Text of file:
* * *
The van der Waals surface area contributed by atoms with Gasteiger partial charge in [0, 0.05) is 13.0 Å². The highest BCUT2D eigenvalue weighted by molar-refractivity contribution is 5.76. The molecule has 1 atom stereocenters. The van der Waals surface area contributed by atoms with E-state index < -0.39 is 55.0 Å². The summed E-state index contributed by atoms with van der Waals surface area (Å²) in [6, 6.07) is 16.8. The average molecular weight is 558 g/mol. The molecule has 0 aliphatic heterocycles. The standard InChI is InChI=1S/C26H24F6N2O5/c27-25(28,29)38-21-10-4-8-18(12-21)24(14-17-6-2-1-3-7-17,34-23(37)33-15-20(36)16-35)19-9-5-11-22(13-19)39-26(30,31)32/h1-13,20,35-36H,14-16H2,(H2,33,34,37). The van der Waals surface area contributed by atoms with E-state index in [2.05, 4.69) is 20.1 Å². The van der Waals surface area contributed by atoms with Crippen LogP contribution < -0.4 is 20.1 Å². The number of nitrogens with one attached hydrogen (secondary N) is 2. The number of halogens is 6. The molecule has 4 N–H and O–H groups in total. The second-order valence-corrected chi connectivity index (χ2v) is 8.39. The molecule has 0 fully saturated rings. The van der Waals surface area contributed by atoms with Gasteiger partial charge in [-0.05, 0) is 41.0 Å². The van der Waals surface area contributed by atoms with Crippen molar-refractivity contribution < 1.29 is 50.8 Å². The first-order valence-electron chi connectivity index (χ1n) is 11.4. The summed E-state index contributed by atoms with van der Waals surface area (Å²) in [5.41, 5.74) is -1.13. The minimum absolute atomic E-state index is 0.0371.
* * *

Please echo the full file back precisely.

The van der Waals surface area contributed by atoms with Gasteiger partial charge in [0, 0.05) is 13.0 Å². The highest BCUT2D eigenvalue weighted by molar-refractivity contribution is 5.76. The molecule has 1 atom stereocenters. The van der Waals surface area contributed by atoms with E-state index < -0.39 is 55.0 Å². The summed E-state index contributed by atoms with van der Waals surface area (Å²) in [6, 6.07) is 16.8. The average molecular weight is 558 g/mol. The molecule has 0 aliphatic heterocycles. The standard InChI is InChI=1S/C26H24F6N2O5/c27-25(28,29)38-21-10-4-8-18(12-21)24(14-17-6-2-1-3-7-17,34-23(37)33-15-20(36)16-35)19-9-5-11-22(13-19)39-26(30,31)32/h1-13,20,35-36H,14-16H2,(H2,33,34,37). The van der Waals surface area contributed by atoms with E-state index in [2.05, 4.69) is 20.1 Å². The van der Waals surface area contributed by atoms with Crippen LogP contribution < -0.4 is 20.1 Å². The number of nitrogens with one attached hydrogen (secondary N) is 2. The number of halogens is 6. The molecule has 4 N–H and O–H groups in total. The second-order valence-corrected chi connectivity index (χ2v) is 8.39. The molecule has 0 fully saturated rings. The van der Waals surface area contributed by atoms with Gasteiger partial charge in [-0.05, 0) is 41.0 Å². The van der Waals surface area contributed by atoms with Crippen molar-refractivity contribution < 1.29 is 50.8 Å². The first-order valence-electron chi connectivity index (χ1n) is 11.4. The summed E-state index contributed by atoms with van der Waals surface area (Å²) in [5.41, 5.74) is -1.13. The minimum absolute atomic E-state index is 0.0371.